Had I planted only what the text books recommended, my garden would look entirely different from how it does now and not half as interesting. Trachelospermum jasminoides, for example, is not recommended for chalky soils and yet I have never seen any as vigorous as mine, which enjoy 9″ of soil before their roots hit pure white rock. Several plants survive outside all winter that should not according to the experts, because my garden has a unique microclimate, as does every other. The author of your text-book does not know about your soil, your microclimate and your experience, but do not ignore their advice altogether. There are calculated risks and then there’s madness: a cactus planted in a bog is not going to be a success however gutsy you are.
Other words of wisdom, attributed variously to Henry Ford, Anthony Robbins, Albert Einstein and Mark Twain, say “If you always do what you’ve always done, you will always get what you’ve always got”. This also resonates with me, although in gardening external factors guarantee that consistency of practice will rarely achieve the same results from one reason to the next. However, it does speak of the importance of change, which my friend Andrew reminded me of yesterday when he showed me the work he’s been doing in his beautiful garden at The Chapel. There have been many changes, and there are more in the pipeline. Whilst the garden in the interim may not be all Andrew wishes it to be, it’s on the way to its next moment of glory. Keeping a garden the same is impossible. If attempted, as in some historic gardens, efforts to make time stand still inevitably result in things slipping backwards. Initiate change before your garden demands it of you, and you will always remain in control. Humans are naturally suspicious of change, but gardeners who embrace it will always be more successful than those who do not.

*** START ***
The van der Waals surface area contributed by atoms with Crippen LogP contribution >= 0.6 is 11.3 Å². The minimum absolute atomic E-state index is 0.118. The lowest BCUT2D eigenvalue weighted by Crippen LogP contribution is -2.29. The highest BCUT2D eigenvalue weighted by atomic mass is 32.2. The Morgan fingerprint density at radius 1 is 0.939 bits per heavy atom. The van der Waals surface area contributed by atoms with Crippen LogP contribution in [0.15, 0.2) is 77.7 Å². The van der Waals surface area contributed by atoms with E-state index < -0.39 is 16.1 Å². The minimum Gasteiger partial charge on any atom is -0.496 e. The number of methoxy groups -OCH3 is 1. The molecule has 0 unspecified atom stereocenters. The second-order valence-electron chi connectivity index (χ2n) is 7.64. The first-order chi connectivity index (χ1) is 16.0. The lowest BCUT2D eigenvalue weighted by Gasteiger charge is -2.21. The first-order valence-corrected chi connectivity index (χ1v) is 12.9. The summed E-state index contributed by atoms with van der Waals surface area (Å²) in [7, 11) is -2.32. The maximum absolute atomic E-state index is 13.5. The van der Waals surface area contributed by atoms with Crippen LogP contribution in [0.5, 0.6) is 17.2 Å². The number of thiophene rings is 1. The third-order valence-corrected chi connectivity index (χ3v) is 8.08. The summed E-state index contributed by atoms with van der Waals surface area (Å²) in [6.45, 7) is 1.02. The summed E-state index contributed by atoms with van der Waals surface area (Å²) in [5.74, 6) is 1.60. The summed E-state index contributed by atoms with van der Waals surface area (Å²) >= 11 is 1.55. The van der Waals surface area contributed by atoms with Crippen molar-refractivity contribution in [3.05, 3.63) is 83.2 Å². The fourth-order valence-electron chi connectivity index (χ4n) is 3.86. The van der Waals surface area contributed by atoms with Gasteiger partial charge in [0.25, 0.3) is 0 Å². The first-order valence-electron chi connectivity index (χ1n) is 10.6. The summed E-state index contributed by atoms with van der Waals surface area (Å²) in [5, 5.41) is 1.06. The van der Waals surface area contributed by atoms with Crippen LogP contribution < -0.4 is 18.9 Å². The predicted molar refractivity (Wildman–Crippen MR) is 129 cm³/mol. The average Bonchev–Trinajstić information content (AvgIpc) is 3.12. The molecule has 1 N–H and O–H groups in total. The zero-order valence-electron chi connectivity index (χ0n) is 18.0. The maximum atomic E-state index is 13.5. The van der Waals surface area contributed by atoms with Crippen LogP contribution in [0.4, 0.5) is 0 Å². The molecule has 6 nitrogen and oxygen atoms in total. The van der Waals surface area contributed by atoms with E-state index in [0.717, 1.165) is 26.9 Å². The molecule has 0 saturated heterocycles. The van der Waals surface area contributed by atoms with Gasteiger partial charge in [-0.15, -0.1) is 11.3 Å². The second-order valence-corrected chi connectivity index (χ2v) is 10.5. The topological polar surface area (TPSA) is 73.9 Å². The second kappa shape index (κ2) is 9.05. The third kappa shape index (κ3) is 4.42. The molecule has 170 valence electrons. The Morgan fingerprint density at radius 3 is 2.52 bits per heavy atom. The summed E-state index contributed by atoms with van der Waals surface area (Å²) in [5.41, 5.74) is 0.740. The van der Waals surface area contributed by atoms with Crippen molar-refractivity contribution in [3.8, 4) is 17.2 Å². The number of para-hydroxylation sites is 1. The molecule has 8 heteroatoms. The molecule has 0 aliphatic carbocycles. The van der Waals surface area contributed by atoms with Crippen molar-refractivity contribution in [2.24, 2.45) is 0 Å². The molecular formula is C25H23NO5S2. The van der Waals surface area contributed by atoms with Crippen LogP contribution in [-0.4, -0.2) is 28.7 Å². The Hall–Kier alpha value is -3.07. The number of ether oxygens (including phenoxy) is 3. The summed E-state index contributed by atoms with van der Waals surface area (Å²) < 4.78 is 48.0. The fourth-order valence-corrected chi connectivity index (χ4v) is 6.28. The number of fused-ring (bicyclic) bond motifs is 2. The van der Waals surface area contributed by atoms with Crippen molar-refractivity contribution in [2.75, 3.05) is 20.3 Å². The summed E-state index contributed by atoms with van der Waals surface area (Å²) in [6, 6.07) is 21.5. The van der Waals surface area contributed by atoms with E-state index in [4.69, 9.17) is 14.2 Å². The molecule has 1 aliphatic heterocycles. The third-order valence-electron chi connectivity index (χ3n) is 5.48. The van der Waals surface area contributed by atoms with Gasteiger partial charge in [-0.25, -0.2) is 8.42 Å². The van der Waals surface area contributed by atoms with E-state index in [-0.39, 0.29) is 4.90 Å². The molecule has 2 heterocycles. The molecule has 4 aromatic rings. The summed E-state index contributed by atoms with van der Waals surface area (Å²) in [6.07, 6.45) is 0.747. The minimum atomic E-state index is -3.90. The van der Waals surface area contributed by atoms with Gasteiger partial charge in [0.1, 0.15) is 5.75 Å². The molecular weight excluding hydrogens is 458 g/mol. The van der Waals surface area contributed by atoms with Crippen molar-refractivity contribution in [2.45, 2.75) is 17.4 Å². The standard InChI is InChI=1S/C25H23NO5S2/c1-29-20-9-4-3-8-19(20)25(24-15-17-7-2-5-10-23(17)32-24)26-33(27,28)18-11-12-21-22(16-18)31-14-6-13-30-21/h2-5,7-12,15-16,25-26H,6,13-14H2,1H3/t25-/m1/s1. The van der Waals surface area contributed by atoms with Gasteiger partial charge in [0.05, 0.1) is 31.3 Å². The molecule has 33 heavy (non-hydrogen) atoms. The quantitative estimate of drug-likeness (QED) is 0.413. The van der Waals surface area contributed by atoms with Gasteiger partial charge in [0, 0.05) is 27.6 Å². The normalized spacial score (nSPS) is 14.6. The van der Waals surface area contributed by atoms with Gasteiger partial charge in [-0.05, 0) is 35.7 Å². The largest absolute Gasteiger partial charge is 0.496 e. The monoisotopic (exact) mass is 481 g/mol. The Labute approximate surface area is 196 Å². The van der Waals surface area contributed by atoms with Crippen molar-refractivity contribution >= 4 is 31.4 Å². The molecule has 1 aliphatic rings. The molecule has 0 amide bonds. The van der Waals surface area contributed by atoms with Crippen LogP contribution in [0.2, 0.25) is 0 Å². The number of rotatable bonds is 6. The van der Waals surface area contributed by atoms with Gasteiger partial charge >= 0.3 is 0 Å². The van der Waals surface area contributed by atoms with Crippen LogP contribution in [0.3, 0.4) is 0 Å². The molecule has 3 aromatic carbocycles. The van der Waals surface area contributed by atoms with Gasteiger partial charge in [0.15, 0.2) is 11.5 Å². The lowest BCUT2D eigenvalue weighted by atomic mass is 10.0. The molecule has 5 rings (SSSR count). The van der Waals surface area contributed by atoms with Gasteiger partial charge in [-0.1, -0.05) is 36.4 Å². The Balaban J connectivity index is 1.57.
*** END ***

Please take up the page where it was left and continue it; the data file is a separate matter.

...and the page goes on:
Whether you recognise it in yourself or not, good gardeners are intrepid and adventurous. If you are just setting out, by all means read the text books and take advice from those more experienced than you. But, as your confidence grows, be prepared to set aside conventional wisdom and take a risk, then another, and another. Only then can you call yourself a real gardener. TFG.
Lead photograph: Arnhel de Serra/National Trust